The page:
Coconut industry benefits from CARDI project

Tuesday, August 15, 2017

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Since the implementation of the Caribbean Coconut Industry Development Project two-and-a-half years ago, the Caribbean Agricultural Research and Development Institute (CARDI) has made several strides in improving the local coconut industry through training as well as the establishment of new nurseries among other targeted initiatives.

The four-year project was undertaken through a partnership between CARDI and the International Trade Centre (ITC), with funding provided by the European Union. It was aimed at improving income and employment opportunities, food security, and overall competitiveness of the Caribbean coconut sector.

Participating countries in the project include Jamaica, Belize, St Vincent and the Grenadines, St Lucia, and Suriname, among others in the region.

According to CARDI country representative for Jamaica Dr Gregory Robin, Jamaica has the most organised coconut industry board in the region and so a partnership was developed with the local Coconut Industry Board, which had established a national stakeholder platform that addresses all the issues along the value chain, from production to the manufacturing of coconut water, oils and soaps.

He noted that since the project's inception they have done a lot of training and established numerous nurseries across the island, with the newest one slated to be built in the western section of the island. The CARDI country representative added that the training conducted locally also facilitates regional farmers, processors and producers as Jamaica has much more established facilities to cater to the necessary training.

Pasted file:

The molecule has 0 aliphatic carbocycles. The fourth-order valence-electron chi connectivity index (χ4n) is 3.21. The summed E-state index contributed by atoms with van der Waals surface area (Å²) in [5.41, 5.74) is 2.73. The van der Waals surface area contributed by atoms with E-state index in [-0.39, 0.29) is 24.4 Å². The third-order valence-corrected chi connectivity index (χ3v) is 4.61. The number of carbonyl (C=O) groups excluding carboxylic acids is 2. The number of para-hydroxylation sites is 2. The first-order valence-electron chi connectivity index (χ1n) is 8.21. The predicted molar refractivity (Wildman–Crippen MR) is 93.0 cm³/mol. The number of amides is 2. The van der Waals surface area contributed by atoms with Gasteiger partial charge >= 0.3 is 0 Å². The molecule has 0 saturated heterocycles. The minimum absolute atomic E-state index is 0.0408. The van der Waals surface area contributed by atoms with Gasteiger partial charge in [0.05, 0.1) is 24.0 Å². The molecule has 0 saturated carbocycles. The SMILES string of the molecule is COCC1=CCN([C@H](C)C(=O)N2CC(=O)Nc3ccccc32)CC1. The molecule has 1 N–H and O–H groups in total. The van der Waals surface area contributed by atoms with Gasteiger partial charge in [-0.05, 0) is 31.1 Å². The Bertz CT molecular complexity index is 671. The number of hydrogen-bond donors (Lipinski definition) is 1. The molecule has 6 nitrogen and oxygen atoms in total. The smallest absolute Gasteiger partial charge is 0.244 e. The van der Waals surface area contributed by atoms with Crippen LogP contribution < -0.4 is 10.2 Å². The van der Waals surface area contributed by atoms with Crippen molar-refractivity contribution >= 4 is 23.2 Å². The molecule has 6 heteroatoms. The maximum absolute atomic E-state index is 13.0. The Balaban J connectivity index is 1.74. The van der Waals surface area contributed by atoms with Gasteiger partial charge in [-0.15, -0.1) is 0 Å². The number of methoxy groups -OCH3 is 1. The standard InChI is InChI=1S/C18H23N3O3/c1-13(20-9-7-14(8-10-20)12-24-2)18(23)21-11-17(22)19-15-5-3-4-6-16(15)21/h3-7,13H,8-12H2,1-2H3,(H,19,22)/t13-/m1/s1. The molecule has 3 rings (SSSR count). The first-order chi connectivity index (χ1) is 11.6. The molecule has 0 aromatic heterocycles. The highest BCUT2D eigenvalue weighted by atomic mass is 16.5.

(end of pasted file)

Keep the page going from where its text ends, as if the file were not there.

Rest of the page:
Robin explained that they are also looking at all the various pest and disease issues, including the coconut mite, ambrosia beetle, and the lethal yellowing. In turn, they are working on clean planting materials, which will also be a main focus moving forward for the remaining two years of the project.

He added that training will centre on integrated pest management (IPM), which will be done by conducting experiments in various countries and, in the case of Jamaica, they have selected plots to examine the aforementioned pests and disease.

“Again, we are working closely with the Coconut Industry Board. They were involved with selection of farms,” he said. “We're gonna do more nursery management because the key in expansion is having clean planting materials, so we're gonna ensure the nurseries are in good condition and they have irrigation facilities to ensure we get vibrant seed material and things like that,” Robin said.

In his assessment of the local coconut industry, Robin stated that it has suffered a serious setback from lethal yellowing, but the Coconut Industry Board has made some significant progress with varieties and management of the disease over the years.

“It's very important we do not move diseased planting materials around the island,“ he said. “The disease is in a particular area; keep it localised, and I think the Coconut Industry Board is doing a good job on that. What the project is doing is supporting the board to ensure we get the sustainability of those activities,” Robin said.

He explained that they have applied for an extension of the project and the response has been positive so far. Hopefully, he said, this means they will have coconut activities going on for the next four or five years in Jamaica as well as in the rest of the region.

“We have done a lot of training on good manufacturing practices in the small processing water bottling plants and now we want to address the issue of vending around the roadside because that needs addressing and improvement of the sanitation standards. So it's a pretty interesting project and we are getting some good results from it,” Robin told the Jamaica Observer.




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